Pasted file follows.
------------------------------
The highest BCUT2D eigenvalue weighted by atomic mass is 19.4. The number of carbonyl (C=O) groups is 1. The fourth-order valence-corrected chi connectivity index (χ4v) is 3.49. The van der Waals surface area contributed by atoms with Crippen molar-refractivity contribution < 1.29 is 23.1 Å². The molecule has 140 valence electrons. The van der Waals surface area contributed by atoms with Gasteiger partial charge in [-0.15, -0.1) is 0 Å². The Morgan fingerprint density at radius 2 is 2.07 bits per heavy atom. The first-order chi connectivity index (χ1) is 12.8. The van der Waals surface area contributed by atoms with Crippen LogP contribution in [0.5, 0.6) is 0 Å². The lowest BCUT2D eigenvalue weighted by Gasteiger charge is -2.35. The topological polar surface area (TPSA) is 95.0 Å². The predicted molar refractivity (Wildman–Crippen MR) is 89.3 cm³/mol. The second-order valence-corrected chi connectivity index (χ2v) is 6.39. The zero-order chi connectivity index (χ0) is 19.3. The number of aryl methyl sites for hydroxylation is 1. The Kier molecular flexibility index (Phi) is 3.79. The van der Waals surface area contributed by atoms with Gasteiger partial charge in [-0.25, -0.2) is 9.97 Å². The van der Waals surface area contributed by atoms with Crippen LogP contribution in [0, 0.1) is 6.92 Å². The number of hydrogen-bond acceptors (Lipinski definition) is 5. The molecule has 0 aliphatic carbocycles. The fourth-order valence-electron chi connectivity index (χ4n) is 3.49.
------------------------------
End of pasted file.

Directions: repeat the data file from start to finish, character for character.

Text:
The highest BCUT2D eigenvalue weighted by atomic mass is 19.4. The number of carbonyl (C=O) groups is 1. The fourth-order valence-corrected chi connectivity index (χ4v) is 3.49. The van der Waals surface area contributed by atoms with Crippen molar-refractivity contribution < 1.29 is 23.1 Å². The molecule has 140 valence electrons. The van der Waals surface area contributed by atoms with Gasteiger partial charge in [-0.15, -0.1) is 0 Å². The Morgan fingerprint density at radius 2 is 2.07 bits per heavy atom. The first-order chi connectivity index (χ1) is 12.8. The van der Waals surface area contributed by atoms with Crippen LogP contribution in [0.5, 0.6) is 0 Å². The lowest BCUT2D eigenvalue weighted by Gasteiger charge is -2.35. The topological polar surface area (TPSA) is 95.0 Å². The predicted molar refractivity (Wildman–Crippen MR) is 89.3 cm³/mol. The second-order valence-corrected chi connectivity index (χ2v) is 6.39. The zero-order chi connectivity index (χ0) is 19.3. The number of aryl methyl sites for hydroxylation is 1. The Kier molecular flexibility index (Phi) is 3.79. The van der Waals surface area contributed by atoms with Gasteiger partial charge in [-0.25, -0.2) is 9.97 Å². The van der Waals surface area contributed by atoms with Crippen LogP contribution in [0, 0.1) is 6.92 Å². The number of hydrogen-bond acceptors (Lipinski definition) is 5. The molecule has 0 aliphatic carbocycles. The fourth-order valence-electron chi connectivity index (χ4n) is 3.49.